Kohelet —The Book of Ecclesiastes, a collection of wisdom, traditionally attributed to King Solomon. It is one of the five books from the part of the Bible called the Writings (Ketuvim) and is read on the intermediary Shabbat of Sukkot.
Lulav — Literally “palm branch,” one of the four species. It is also the name given to the general bundle of willow, myrtle, and palm branches.
Pitom — Literally “protuberance,” the bulging tip at the blossom end of the etrog. If it falls off naturally, the etrog is considered to be kosher. If it has been knocked off, the fruit is considered to have a blemish and thus be unfit for ritual use as one of the four species.
Shalosh Regalim — Literally “three legs,” the three major festivals of Passover, and Sukkot. On these occasions during biblical times Jews went on pilgrimages to Jerusalem to make special offerings at the Temple.
Shemini Atzeret — Literally “the Eighth Day of Gathering,” the eighth day of Sukkot, which holds special significance as its own holiday. Jews thank God for the harvest and ask for winter rain to prepare the ground for spring planting.
Simchat Torah — Literally “rejoicing in the Torah,” the holiday that celebrates both the end and renewal of the annual cycle of reading the Torah. Typically, the congregation takes the Torah scrolls from the and parades with them in circles (hakafot) around the perimeter of the sanctuary.
Skhakh — Literally “covering,” the roofing of the , which is made from natural materials such as bamboo or palm branches.
Sukkah — Literally “hut” or “booth,” a temporary structure that is built in order to be dwelt in for the duration of the holiday of Sukkot. Its purpose is to commemorate the Israelites’ Exodus from Egypt and to make a symbolic gesture that acknowledges humankind’s reliance upon God. The construction of a sukkah follows a set of specific regulations.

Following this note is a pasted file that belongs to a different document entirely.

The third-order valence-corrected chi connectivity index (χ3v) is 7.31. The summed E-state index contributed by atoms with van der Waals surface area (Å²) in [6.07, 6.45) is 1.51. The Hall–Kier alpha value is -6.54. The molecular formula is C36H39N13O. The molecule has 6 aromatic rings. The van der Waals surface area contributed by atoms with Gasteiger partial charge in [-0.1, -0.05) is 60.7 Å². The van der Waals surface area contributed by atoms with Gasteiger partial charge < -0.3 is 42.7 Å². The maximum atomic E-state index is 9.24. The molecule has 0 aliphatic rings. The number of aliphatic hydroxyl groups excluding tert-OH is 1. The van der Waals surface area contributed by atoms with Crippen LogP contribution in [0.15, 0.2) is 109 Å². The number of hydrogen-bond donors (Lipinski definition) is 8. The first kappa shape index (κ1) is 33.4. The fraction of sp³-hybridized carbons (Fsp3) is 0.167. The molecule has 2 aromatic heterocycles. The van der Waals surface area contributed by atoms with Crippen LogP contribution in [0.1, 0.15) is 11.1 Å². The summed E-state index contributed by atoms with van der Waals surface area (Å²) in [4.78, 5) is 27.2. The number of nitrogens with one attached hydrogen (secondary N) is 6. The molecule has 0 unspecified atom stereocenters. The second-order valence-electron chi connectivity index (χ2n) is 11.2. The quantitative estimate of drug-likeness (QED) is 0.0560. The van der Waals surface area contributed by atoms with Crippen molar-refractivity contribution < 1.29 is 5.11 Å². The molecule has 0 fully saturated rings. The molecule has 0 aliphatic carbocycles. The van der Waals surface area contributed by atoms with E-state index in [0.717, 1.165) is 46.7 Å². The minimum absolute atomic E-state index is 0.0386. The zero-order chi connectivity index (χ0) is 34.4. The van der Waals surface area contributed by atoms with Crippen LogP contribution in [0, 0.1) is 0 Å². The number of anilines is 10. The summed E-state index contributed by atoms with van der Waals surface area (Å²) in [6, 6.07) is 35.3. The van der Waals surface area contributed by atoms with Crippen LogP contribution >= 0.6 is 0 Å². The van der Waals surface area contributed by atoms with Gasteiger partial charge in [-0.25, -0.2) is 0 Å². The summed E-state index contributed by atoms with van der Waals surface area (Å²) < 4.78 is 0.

Ushpizin — Literally “guests,” the biblical guests that the Zohar teaches are to be invited into the sukkah (along with the poor) during each night of Sukkot. Traditionally these seven guests are Abraham, Isaac, Jacob, Joseph, Moses, Aaron, and David. Today many people add the names of women to the list.
Zman Simchateinu — Literally “the time of our rejoicing,” an expression often used when referring to the days of Sukkot.
Friday Service, 9/21, will begin at 5:30 with refreshments & 6:00 service to follow.
I have often wondered whether the trouble some of us have with our religious observance, attending worship services and understanding our prayer book might perhaps be helped if we translated certain key words from their old-fashioned language to more current idiom.
For example, words like sin, repentance, and salvation: To all too many of us they carry little meaning, strike no significant chord in us. Not because they represent no realities, but because these words themselves belong to a bygone age when people actually said of some act, “That’s a sin.”
Today, we would put it differently. We would say of the same behavior: “It’s boorish, antisocial, indecent, neurotic.”
What is sin? It is sickness of soul, unhappiness with what we are doing with our lives, to ourselves and to others who share our life: the unhappy misapplication of our talents and energies in directions that bring us no sense of fulfillment, no feeling of achievement or joy in living.
We have no sinners today. Of course not! Only millions of delinquents, of alienated, frustrated, hung-up, drug-addicted, sex-obsessed, anxiety- and guilt- ridden neurotics. That’s all; but certainly no sinners–perish forbid!
And translated into everyday language, what is repentance? What, indeed, but the need and the longing to change, the effort to heal ourselves, the quest for a cure for our sickness of soul.
What does a skillful psychiatrist accomplish when he is successful? He turns his patient around. He redirects the sick way the patient thinks and feels and behaves, helps him change his pathologically unhappy mode of operation for another way, a way that will make him regard himself with esteem rather than with contempt. To change, to turn from a bad to a better way, is precisely the meaning of , the Hebrew word for repentance.
Or, take the word salvation. It is just an old word, which means being saved, rescued from some danger or trouble or disease. Translated into current language, it means being healthy: having a wholesome sense of well-being at peace with oneself and the world.
Sin, then, is just sickness of the soul. Repentance is the prescription for its cure. Salvation is health; the cure itself.
From Moments of Transcendence: Inspirational Readings for Rosh Hashanah, edited by Rabbi Dov Peretz Elkins © 1992 Jason Aronson Inc.